Cleaner Commute I-95
Are you mentally and physically tired of sitting in I-95’s bumper to bumper traffic every day? Cleaner Commute I-95 helps employers and their employees make Interstate 95 commuting easier, less stressful and less expensive. Clean Air Council, in partnership with Delaware Valley Regional Planning Commission and PennDOT, offers employers and their employees cost-free assistance in implementing our city’s wide range of transportation alternatives through education, incentives, and benefits package improvements.
Interstate 95, between I-676 and Cottman Avenue, is considered to be one of the most congested corridors in the Delaware Valley, causing rush hour drivers to waste 58 hours, 25 additional gallons of gas, and $1,074 a year. PennDOT is actively working on a decade long, multi-phase construction project to reconstruct, widen, and improve approximately eight miles of this corridor. The 160,000 daily I-95 corridor commuters can expect their travel time to double over the next decade.
Some suggestions for employers include:
Encourage employees to commute by taking transit, bicycling, or ridesharing. The Share-A-Ride (SAR) program helps employees join car and van pools, or discover convenient transit services and bicycling opportunities. Park and Ride lots allow commuters to park their personal vehicles while using public transportation or participating in car or van pools. The Emergency Ride Home (ERH) program offers a “safety net” for employees who choose to leave their cars at home, by reimbursing for any transportation services (taxi, care share, rentals, etc.) if an emergency arises during business hours.
Explore alternative work schedules. Flextime allows employees to alter their arrival and departure times, helping reduce rush hour traffic volumes. Compressed Work Weeks increase the length of each workday, which decreases days involving travel to and from the worksite. Telework allows certain employees to occasionally work remotely, eliminating the commute altogether.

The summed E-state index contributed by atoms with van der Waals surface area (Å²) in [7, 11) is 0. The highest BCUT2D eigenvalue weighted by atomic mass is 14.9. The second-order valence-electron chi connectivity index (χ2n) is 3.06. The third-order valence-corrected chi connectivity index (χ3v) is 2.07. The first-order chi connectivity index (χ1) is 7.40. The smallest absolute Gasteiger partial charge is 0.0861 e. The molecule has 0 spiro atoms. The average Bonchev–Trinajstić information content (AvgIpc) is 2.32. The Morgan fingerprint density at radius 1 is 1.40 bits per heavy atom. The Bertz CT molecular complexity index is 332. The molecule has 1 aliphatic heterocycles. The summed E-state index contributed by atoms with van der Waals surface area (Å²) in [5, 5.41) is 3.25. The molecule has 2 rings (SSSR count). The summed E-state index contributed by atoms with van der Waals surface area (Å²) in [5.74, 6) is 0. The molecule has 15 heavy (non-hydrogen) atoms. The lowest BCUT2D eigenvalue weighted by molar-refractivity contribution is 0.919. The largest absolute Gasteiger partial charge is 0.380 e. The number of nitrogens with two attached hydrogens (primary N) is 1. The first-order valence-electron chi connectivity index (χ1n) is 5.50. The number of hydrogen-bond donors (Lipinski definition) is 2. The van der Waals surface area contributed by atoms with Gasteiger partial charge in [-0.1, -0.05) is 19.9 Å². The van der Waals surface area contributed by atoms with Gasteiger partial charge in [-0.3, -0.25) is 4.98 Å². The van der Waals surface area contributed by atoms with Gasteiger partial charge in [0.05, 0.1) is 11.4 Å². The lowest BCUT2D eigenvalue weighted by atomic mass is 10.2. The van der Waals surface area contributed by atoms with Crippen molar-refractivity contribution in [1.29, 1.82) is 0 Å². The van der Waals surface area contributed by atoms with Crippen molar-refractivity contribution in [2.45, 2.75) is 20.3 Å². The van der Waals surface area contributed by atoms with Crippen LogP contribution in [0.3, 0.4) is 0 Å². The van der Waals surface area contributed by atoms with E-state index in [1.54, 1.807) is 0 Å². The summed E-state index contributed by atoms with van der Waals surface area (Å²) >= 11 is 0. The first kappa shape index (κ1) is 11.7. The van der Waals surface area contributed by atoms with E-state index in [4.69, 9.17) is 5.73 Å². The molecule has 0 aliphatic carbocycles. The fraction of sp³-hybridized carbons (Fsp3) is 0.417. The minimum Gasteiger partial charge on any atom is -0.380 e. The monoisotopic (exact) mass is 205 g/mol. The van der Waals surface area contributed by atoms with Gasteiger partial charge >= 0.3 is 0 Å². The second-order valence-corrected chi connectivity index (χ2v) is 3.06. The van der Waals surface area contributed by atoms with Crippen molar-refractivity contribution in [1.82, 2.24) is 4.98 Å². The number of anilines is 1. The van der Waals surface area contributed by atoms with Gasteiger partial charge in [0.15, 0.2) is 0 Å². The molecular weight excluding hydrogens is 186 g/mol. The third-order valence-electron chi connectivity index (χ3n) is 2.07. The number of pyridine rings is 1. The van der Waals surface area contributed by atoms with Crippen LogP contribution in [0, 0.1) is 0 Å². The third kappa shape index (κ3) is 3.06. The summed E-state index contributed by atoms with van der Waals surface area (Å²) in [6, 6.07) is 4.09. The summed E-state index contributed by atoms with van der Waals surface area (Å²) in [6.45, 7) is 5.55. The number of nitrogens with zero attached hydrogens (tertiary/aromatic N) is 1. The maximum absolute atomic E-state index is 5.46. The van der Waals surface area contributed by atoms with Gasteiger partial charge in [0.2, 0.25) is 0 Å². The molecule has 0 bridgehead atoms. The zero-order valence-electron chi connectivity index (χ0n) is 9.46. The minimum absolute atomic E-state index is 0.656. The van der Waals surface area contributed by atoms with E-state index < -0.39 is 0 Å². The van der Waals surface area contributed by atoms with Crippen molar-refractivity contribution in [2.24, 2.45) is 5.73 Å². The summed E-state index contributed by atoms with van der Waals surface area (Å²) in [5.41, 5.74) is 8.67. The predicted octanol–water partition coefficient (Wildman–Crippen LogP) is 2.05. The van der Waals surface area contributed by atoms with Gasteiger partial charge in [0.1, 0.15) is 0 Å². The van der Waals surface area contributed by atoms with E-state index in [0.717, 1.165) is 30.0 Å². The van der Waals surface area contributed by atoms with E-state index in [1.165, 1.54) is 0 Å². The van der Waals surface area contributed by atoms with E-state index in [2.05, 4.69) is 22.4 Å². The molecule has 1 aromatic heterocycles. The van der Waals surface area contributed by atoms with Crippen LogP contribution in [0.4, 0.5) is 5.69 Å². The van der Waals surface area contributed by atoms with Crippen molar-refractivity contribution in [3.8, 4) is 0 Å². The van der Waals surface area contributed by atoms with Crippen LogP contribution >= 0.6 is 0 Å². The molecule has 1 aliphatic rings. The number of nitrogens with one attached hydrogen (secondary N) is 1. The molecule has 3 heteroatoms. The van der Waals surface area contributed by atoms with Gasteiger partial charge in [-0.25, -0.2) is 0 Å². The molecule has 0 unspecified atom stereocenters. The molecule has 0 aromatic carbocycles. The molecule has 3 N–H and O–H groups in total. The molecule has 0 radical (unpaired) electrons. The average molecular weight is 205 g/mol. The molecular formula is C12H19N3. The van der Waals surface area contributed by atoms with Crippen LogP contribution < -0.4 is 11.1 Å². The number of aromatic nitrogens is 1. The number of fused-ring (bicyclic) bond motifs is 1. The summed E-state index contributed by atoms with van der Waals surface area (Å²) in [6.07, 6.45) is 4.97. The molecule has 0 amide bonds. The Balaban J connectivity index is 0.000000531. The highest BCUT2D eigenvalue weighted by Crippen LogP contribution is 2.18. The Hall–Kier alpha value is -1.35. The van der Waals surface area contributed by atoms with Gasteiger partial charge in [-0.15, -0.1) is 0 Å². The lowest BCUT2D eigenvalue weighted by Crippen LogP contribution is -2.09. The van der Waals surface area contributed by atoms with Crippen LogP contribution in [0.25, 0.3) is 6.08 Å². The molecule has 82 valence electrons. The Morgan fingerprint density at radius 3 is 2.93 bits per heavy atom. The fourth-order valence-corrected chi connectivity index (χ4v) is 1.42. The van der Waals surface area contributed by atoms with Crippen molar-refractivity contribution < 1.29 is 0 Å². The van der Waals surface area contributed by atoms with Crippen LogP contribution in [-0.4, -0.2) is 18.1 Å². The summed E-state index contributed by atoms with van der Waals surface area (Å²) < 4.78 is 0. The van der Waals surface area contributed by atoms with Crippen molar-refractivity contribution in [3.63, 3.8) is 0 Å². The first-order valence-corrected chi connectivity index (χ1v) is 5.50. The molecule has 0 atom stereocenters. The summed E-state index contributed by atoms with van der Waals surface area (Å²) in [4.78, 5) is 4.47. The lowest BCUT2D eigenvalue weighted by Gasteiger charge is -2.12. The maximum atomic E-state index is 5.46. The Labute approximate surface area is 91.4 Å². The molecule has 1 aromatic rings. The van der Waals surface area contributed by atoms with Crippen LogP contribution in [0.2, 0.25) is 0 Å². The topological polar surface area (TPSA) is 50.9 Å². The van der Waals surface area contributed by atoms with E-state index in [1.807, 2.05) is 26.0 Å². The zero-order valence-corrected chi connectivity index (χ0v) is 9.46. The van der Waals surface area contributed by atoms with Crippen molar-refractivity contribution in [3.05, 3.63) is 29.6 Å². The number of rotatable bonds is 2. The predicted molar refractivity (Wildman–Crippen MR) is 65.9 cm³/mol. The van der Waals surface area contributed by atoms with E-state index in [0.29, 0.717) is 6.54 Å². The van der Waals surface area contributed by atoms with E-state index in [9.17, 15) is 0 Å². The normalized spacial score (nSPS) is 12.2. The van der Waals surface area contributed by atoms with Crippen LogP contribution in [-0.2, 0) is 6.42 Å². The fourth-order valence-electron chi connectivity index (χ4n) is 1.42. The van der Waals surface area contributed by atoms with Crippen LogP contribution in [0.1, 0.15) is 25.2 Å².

Implement new commuting policies and incentives. Programs such as setting up preferential parking spots or areas for car and vanpools, establishing a parking “cash-out” system that reimburses those who don’t use parking, and reducing the number of employee parking spaces are a few options to consider. Offering incentives or rewards for choosing a better way to commute can make biking, ridesharing, or taking public transit more attractive to employees.
Stay informed. Motorists can check conditions on more than 40,000 roadway miles in Pennsylvania by visiting www.511PA.com. 511PA is free and available 24 hours a day, and provides traffic delay warnings, weather forecasts, traffic speed information, and access to more than 770 traffic cameras. Visit www.95revive.com for construction updates.
For more information, resources, tips, and suggestions, please visit www.dvrpc.org/commute95, visit our main Cleaner Commute Philadelphia page or contact Erika L. R. Morgan, Sustainable Transportation Outreach Coordinator at Clean Air Council by calling 215-567-4004 ext. 111 or by emailing email@example.com.